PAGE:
What they are: Probiotics, such as the well-known Lactobacillus acidophilus, are live beneficial bacteria that colonize the intestinal tract, making it function in a healthier manner. Probiotics become crucial if you are taking antibiotics, which kill intestinal bacteria—even the “good” ones. The two predominant human strains are lactobacillus, for the small intestine, and bifidobacterium, for the large intestine.
How they work: Probiotics adhere to the soft lining of the intestinal tract, which results in improved digestion, regularity, and immune function. When your intestines are healthy, you enhance nutrient absorption. “Many of the strains produce lactose, an enzyme that can help to digest dairy products,” explains Bye. “Everyone can benefit from probiotics, given our high-sugar and high-fat American diets and the fact that we have chlorine in our drinking water, which is there to specifically kill bacteria and can also kill beneficial bacteria.”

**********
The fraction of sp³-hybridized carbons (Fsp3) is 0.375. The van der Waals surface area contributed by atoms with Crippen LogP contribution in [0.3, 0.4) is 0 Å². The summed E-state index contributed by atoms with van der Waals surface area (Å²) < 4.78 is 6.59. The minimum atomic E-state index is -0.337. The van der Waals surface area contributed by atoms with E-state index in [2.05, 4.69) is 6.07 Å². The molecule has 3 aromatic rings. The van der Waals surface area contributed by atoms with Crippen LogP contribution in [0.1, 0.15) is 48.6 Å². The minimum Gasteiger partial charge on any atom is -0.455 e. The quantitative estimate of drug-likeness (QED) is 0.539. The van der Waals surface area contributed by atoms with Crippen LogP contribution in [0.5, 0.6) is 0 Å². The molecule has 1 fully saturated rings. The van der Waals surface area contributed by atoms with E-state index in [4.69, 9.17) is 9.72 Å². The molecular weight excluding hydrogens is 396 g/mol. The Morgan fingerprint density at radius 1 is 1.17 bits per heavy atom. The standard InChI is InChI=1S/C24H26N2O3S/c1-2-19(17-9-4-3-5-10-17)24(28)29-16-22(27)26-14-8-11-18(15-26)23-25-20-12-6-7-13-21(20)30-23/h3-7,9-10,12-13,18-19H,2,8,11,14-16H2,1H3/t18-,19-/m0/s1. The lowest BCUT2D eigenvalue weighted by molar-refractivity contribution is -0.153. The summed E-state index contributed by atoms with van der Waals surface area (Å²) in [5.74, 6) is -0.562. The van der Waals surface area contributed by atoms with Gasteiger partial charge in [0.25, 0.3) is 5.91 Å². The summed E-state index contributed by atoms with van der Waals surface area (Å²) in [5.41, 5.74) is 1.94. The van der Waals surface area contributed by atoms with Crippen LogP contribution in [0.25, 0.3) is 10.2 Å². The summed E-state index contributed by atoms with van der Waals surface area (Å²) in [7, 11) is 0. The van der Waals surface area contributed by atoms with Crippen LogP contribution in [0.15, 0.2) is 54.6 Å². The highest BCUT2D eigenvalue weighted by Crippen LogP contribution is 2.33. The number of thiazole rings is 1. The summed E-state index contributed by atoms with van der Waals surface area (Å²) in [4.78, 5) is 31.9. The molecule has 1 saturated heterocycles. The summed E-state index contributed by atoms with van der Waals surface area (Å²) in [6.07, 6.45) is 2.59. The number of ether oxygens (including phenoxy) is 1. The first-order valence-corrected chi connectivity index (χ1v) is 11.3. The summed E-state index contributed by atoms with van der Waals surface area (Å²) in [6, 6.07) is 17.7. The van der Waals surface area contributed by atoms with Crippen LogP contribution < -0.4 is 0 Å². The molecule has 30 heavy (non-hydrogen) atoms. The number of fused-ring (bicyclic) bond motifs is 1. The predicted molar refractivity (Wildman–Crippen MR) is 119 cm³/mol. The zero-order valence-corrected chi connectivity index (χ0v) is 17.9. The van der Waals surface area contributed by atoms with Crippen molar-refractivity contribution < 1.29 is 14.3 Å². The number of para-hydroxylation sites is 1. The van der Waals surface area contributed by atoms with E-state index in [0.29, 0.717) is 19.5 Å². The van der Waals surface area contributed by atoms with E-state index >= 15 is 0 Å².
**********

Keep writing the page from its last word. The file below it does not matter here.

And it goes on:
How to take them: Bye suggests taking probiotics between meals when your stomach acid is low, because the acid produced when eating kills beneficial bacteria. If you are on antibiotics, take your probiotics two to three hours after each dose of antibiotics and then continue for two weeks after your last dose. Because doses are based on individual needs, see a naturopathic physician or holistic health care practitioner for specifics.
Precautions: Make sure your over-the-counter products have been refrigerated properly, if needed, and have not been in direct sunlight, which can harm the live bacteria.
3 top foods
Expert: Constance Grauds, RPh, president of the Association of Natural Medicine Pharmacists; adjunct professor at the University of Minnesota’s Center for Spirituality and Healing; director of the Center for Spirited Medicine in San Rafael, California; and coauthor of The Energy Prescription (Random House, 2005
Favorite pick: Quinoa
What it is: Although quinoa is relatively new to our grocery shelves, this crop is a staple of Andean people. Many people consider it a “supergrain,” but quinoa is really the seed of a leafy plant that’s a distant cousin of spinach. “The Incas of the South American Andes referred to quinoa as ‘the mother grain’ because of its importance to this ancient culture,” says Grauds. Because it thrives in arid climates and mountainous altitudes, the United States imports much of its supply from South America.